The root, bark, and wood [It may also be remarked, that the leaves, flowers, &c. likewise possess similar qualities. Toutes les parties du Cassie, écorce, bois, feuilles, fleurs, calice, enveloppes des graines, et les graines memes, sont d'une amertume energique, et dont n'approche aucun medicament jusqu'a present connu, &c. Patris l. c. p. 144.] of this tree, are all comprehended in the catalogues of the Materia Medica; but as the roots are perfectly ligneous, they may be medically considered in the same light as the wood, which is now most generally employed, and seems to differ from the bark in being less intensely bitter; the latter is therefore thought to be a more powerful medicine. Quassia has no sensible odour; its taste is that of a pure bitter, more intense and durable than that of almost any other known substance; it imparts its virtues more completely to watery than to spirituous menstrua, and its infusions are not blackened by the addition of martial vitriol. The watery extract is from a sixth to a ninth of the weight of the wood; the spirituous about a twenty-fourth. Quassia derived its name from a negro named Quaffi, (by Fermin [Description de la Colonie de Surinam. Tom. i. p. 212.] written Coissi, and by Rolander Quass) who employed it with uncommon success, as a secret remedy in the malignant endemic fevers, which frequently prevailed at Surinam. In consequence of a valuable consideration, this secret was disclosed to Daniel Rolander, a Swede, who brought Specimens of the Quassia-wood to Stockholm, in the year 1756; and since then the effects of this drug have been very generally tried in Europe, and numerous testimonies of its efficacy published by many respectable authors. [Of these we may mention Linnaus, Dahlberg, Blom, Fermin, Tissot, Thorstensen, Severius, Ebeling, Patris, and many others, for which see Murray App. Med. vol. iii. p. 432. & seq.] Various experiments with Quassia have likewise been made, with a view to ascertain its antiseptic powers, from which it appears to have considerable influence in retarding the tendency to putrefaction, [Vide Ebeling Diss. de Quassia, &c. p. 14. Severius, Comment. in quo medicata Quassia vires expenduntur. p. 77.] and this Professor Murray thinks cannot be attributed to its sensible qualities, as it possesses no astringency whatever, nor can it depend upon its bitterness, as gentian is much bitterer, yet less antiseptic. The medicinal virtues ascribed to Quassia are those of a tonic, stomachic, antiseptic, and febrifuge; it has been found very effectual in restoring the tone of the stomach, producing appetite for food, assisting digestion, expelling flatulency, and removing habitual costiveness, produced from debility of the intestines, and common to a sedentary life. Dr. Lettsom, whose extensive practice gave him an opportunity of trying the effects of Quassia in a great number of cases, says, "In debility, succeeding febrile diseases, the peruvian bark is most generally more tonic and salutary than any other vegetable hitherto known; but in hysterical atony, to which the female sex is so prone, the Quassia affords more vigour and relief to the system than the other, especially when united with the vitriolum album, and still more with the aid of some absorbent." In dyspepsia, arising from hard drinking, and also in diarrhoeas, the Doctor exhibited the Quassia with great success. But with respect to the tonic and febrifuge qualities of Quassia, he says, "I by no means subscribe to the Linnaean opinion, where the author declares, me quidem judice chinchinam longe superat: it is very well known, that there are certain peculiarities of the air and idiosyncrases of constitution, unfavourable to the exhibition of the peruvian bark, even in the most clear intermissions of fever, and writers have repeatedly noticed it; but this is comparatively very rare. About midsummer, 1785, I met with several instances of low remittent and nervous fevers, wherein the bark uniformly aggravated the symptoms, though given in intermissions the most favourable to its success; and wherein Quassia, or snake-root, was successfully substituted. In such cases, I mostly observed, that there was great congestion in the hepatic system, and the debility at the same time, discouraged copious evacuations."—And in many fevers without evident remissions to warrant the use of the bark, whilst at the same time increasing debility began to threaten the life of the patient, the Doctor found that Quassia, or snake-root, singly or combined, "upheld the vital powers, and promoted a critical intermission of fever," by which an opportunity was offered for the bark to effect a cure. [See Memoirs of the Med. Society, vol. i. p. 150. Dr. Cullen says, "I believe Quassia to be an excellent bitter, and that it will do all that any pure and simple bitter can do; but our experience of it in this country does not lead us to think it will do more; and the extraordinary commendations given of it are to be ascribed to the partiality so often shewn to new medicines. Mat. Med. v. ii.p. 74.] It may be given in infusion, or in pills made from the watery extract, the former is generally preferred in the proportion of three or four drams of the wood to twelve ounces of water.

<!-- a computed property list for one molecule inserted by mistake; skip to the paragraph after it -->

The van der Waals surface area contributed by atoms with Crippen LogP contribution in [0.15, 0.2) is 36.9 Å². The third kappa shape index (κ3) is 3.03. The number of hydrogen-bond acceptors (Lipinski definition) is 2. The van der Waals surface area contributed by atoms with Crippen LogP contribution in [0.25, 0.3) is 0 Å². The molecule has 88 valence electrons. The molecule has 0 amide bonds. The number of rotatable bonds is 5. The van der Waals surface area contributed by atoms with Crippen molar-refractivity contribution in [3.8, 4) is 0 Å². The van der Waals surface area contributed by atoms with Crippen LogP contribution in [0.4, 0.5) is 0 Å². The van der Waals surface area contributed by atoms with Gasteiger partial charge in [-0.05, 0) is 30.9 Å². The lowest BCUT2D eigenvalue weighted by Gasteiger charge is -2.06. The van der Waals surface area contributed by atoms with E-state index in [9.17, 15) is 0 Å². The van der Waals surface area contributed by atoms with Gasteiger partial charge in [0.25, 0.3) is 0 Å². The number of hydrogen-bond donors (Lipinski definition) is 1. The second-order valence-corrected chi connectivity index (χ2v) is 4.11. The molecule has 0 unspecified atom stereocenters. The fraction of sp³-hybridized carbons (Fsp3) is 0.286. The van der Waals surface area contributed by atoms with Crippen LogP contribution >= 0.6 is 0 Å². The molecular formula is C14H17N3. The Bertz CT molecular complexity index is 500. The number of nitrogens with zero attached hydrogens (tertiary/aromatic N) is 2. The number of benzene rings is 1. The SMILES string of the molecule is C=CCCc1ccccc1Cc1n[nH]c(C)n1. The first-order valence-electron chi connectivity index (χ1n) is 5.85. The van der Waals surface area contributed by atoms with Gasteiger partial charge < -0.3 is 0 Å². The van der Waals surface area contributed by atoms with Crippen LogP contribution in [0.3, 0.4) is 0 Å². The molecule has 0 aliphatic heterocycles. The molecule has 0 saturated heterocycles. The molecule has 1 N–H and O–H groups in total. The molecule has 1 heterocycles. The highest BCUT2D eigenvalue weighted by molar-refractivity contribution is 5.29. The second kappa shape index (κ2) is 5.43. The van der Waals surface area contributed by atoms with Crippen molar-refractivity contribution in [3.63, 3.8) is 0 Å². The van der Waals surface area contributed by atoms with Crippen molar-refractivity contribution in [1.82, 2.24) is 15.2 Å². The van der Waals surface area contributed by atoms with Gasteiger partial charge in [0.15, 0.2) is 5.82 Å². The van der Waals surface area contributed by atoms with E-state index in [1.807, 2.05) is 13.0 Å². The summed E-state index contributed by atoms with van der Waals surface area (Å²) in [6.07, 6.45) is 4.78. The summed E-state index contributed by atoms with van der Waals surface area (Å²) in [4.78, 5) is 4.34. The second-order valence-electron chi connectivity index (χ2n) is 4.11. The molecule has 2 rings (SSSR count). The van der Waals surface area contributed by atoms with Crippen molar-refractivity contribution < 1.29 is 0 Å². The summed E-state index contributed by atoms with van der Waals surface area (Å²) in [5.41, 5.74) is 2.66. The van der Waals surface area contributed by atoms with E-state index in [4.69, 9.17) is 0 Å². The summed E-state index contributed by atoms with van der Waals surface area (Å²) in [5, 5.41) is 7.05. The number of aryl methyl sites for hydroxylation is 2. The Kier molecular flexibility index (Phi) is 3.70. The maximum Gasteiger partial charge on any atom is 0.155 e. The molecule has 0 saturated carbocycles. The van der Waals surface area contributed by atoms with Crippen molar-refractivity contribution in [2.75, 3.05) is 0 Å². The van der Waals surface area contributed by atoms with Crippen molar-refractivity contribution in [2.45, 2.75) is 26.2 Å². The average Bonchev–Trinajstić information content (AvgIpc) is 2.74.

Medical Botany, 1790-1794, was written by William Woodville, M. D., and illustrated by James Sowerby.